stare decisis: The idea of precedent is based on the Latin principle of stare decisis. The principle states that if something has been decided by the court in the past, there is no need to change it. In simpler terms, what the principle says is to follow the common law and Judges don’t attempt to change it unless there is a compelling reason to decide otherwise.


Finding ratio decidendi is an art and not a mechanical process as often thought by people normally. One acquires the skill gradually by the way of practice. The process of extracting or finding the ratio decidendi is called the process of abstraction. This has been highlighted by courts in various cases. In the S.I. Rooplal and another v. Lt. Governor through Chief Secretary, Delhi, and others, A.I.R. 2000 SC 594, the court talked about the same in detail. The honorable court held that even though all the courts in the country were to follow the law declared by the Supreme Court, it was the duty and responsibility of the court to find out the ratio of the case. 

The question of ‘how’ was discussed a little in the Delhi Administration ( Now NCT] Delhi) v Manohar Lal(2002)7 SCC 222. The court said that the ratio decidendi had to be ascertained by the analysis of the facts of the case. The court needs to find the major premise and minor premise of the case. The major premise consists of the pre-existing rule of law. The minor premise is “the material facts of the case under immediate consideration”.

Method of finding ratio decidendi: There are two methods of finding ratio decidendi as per the National Judicial Academy. The first one is the conventional method and the other one is the inversion test.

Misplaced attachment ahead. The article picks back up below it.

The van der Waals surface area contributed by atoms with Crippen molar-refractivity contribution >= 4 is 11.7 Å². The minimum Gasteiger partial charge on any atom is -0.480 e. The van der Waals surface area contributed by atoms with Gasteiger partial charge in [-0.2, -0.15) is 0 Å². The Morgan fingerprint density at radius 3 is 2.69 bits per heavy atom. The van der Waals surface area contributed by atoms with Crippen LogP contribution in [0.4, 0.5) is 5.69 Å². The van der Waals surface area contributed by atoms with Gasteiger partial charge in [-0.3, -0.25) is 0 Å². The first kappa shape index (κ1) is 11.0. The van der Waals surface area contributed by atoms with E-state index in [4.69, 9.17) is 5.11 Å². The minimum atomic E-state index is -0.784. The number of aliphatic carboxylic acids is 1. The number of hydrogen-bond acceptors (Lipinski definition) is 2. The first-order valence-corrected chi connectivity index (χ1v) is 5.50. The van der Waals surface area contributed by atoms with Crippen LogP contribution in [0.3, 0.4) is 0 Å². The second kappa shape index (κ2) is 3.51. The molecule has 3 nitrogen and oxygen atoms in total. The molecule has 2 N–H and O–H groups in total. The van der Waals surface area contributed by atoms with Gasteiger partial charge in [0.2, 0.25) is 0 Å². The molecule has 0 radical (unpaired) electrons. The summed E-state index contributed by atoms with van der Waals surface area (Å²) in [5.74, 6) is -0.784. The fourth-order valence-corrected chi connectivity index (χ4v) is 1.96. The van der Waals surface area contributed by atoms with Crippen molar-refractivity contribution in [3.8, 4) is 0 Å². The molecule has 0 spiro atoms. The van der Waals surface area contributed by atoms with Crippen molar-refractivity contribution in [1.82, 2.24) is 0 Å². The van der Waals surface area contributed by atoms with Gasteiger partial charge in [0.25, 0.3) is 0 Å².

The conventional method lays down certain guidelines which are to be read to understand what might constitute the ratio in any judgment. These guidelines are as follows:

  • The ratio decidendi must be arising from a dispute of law.
  • The part must be necessary for determining lis (means dispute).
  • It must be in direct relation to the issue
  • It must have been argued and decided on due consideration.

The second method is the inversion test which is also known as the Wambagh test. It was propounded by a professor at Harvard Law School. The inversion test asks us to reverse or negate the proposition of law that has been put forward by the judge in any case. Then one must check if the reversal would have altered the actual decision. If the answer to this question is yes, then it means that proposition is the part of the ratio decidendi. If there would have been no impact of the reversal, then it would not be considered as the ratio. This method has been applied by the Supreme Court in the State of Gujarat v. Utility Users Welfare Association Civil Appeal No.14697 of 2015 (SC)